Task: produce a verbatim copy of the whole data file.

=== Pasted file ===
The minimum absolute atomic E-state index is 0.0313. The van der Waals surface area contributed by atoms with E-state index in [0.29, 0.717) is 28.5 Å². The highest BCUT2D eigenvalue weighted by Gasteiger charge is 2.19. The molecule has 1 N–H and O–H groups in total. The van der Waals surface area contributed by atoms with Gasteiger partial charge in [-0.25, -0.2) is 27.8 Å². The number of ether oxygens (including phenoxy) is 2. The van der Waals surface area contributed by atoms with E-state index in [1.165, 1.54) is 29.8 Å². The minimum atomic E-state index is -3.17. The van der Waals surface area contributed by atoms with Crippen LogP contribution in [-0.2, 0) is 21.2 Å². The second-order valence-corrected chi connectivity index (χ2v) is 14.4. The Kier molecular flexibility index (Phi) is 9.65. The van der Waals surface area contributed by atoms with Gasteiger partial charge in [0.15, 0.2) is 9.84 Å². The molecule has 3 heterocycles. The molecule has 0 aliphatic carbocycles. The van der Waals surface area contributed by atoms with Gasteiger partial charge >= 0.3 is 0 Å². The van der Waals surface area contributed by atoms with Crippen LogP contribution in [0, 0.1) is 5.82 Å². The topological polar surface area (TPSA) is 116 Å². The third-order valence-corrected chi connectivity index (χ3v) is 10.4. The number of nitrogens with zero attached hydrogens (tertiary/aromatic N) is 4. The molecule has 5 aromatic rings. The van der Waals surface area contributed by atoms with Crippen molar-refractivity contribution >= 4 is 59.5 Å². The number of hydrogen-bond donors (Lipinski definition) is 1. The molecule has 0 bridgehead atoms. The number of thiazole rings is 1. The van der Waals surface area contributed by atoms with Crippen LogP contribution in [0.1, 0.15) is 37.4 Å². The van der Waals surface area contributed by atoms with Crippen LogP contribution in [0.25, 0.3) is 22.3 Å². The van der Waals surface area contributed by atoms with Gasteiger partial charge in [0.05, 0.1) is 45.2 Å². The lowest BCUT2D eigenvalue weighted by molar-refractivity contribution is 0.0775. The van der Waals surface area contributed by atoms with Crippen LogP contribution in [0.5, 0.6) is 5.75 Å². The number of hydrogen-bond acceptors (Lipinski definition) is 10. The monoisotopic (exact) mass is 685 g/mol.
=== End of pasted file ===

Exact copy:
The minimum absolute atomic E-state index is 0.0313. The van der Waals surface area contributed by atoms with E-state index in [0.29, 0.717) is 28.5 Å². The highest BCUT2D eigenvalue weighted by Gasteiger charge is 2.19. The molecule has 1 N–H and O–H groups in total. The van der Waals surface area contributed by atoms with Gasteiger partial charge in [-0.25, -0.2) is 27.8 Å². The number of ether oxygens (including phenoxy) is 2. The van der Waals surface area contributed by atoms with E-state index in [1.165, 1.54) is 29.8 Å². The minimum atomic E-state index is -3.17. The van der Waals surface area contributed by atoms with Crippen LogP contribution in [-0.2, 0) is 21.2 Å². The second-order valence-corrected chi connectivity index (χ2v) is 14.4. The Kier molecular flexibility index (Phi) is 9.65. The van der Waals surface area contributed by atoms with Gasteiger partial charge in [0.15, 0.2) is 9.84 Å². The molecule has 3 heterocycles. The molecule has 0 aliphatic carbocycles. The van der Waals surface area contributed by atoms with Gasteiger partial charge >= 0.3 is 0 Å². The van der Waals surface area contributed by atoms with Crippen LogP contribution in [0, 0.1) is 5.82 Å². The topological polar surface area (TPSA) is 116 Å². The third-order valence-corrected chi connectivity index (χ3v) is 10.4. The number of nitrogens with zero attached hydrogens (tertiary/aromatic N) is 4. The molecule has 5 aromatic rings. The van der Waals surface area contributed by atoms with Crippen molar-refractivity contribution >= 4 is 59.5 Å². The number of hydrogen-bond donors (Lipinski definition) is 1. The molecule has 0 bridgehead atoms. The number of thiazole rings is 1. The van der Waals surface area contributed by atoms with Crippen LogP contribution in [0.1, 0.15) is 37.4 Å². The van der Waals surface area contributed by atoms with Crippen LogP contribution in [0.25, 0.3) is 22.3 Å². The van der Waals surface area contributed by atoms with Gasteiger partial charge in [0.05, 0.1) is 45.2 Å². The lowest BCUT2D eigenvalue weighted by molar-refractivity contribution is 0.0775. The van der Waals surface area contributed by atoms with Crippen LogP contribution in [0.5, 0.6) is 5.75 Å². The number of hydrogen-bond acceptors (Lipinski definition) is 10. The monoisotopic (exact) mass is 685 g/mol.